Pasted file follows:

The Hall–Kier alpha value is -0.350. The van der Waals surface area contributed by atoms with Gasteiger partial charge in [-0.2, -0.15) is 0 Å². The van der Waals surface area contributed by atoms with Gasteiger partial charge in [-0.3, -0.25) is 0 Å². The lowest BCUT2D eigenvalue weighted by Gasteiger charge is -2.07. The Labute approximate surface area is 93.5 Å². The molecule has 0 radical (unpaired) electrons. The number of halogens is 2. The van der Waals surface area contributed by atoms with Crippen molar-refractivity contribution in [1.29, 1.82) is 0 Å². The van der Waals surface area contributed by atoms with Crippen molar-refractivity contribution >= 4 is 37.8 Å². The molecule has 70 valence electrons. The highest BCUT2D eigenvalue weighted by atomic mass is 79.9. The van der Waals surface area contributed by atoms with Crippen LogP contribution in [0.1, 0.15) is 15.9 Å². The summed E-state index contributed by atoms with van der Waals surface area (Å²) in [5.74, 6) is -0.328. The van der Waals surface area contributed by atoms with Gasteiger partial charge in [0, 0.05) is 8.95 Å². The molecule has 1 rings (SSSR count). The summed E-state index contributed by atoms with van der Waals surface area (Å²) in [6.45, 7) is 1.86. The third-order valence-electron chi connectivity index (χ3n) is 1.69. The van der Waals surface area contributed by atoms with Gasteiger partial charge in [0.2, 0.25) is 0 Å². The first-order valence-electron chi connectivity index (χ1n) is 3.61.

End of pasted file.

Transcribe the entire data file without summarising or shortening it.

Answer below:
The Hall–Kier alpha value is -0.350. The van der Waals surface area contributed by atoms with Gasteiger partial charge in [-0.2, -0.15) is 0 Å². The van der Waals surface area contributed by atoms with Gasteiger partial charge in [-0.3, -0.25) is 0 Å². The lowest BCUT2D eigenvalue weighted by Gasteiger charge is -2.07. The Labute approximate surface area is 93.5 Å². The molecule has 0 radical (unpaired) electrons. The number of halogens is 2. The van der Waals surface area contributed by atoms with Crippen molar-refractivity contribution in [1.29, 1.82) is 0 Å². The van der Waals surface area contributed by atoms with Crippen molar-refractivity contribution >= 4 is 37.8 Å². The molecule has 70 valence electrons. The highest BCUT2D eigenvalue weighted by atomic mass is 79.9. The van der Waals surface area contributed by atoms with Crippen LogP contribution in [0.1, 0.15) is 15.9 Å². The summed E-state index contributed by atoms with van der Waals surface area (Å²) in [5.74, 6) is -0.328. The van der Waals surface area contributed by atoms with Gasteiger partial charge in [0, 0.05) is 8.95 Å². The molecule has 1 rings (SSSR count). The summed E-state index contributed by atoms with van der Waals surface area (Å²) in [6.45, 7) is 1.86. The third-order valence-electron chi connectivity index (χ3n) is 1.69. The van der Waals surface area contributed by atoms with Gasteiger partial charge in [0.2, 0.25) is 0 Å². The first-order valence-electron chi connectivity index (χ1n) is 3.61.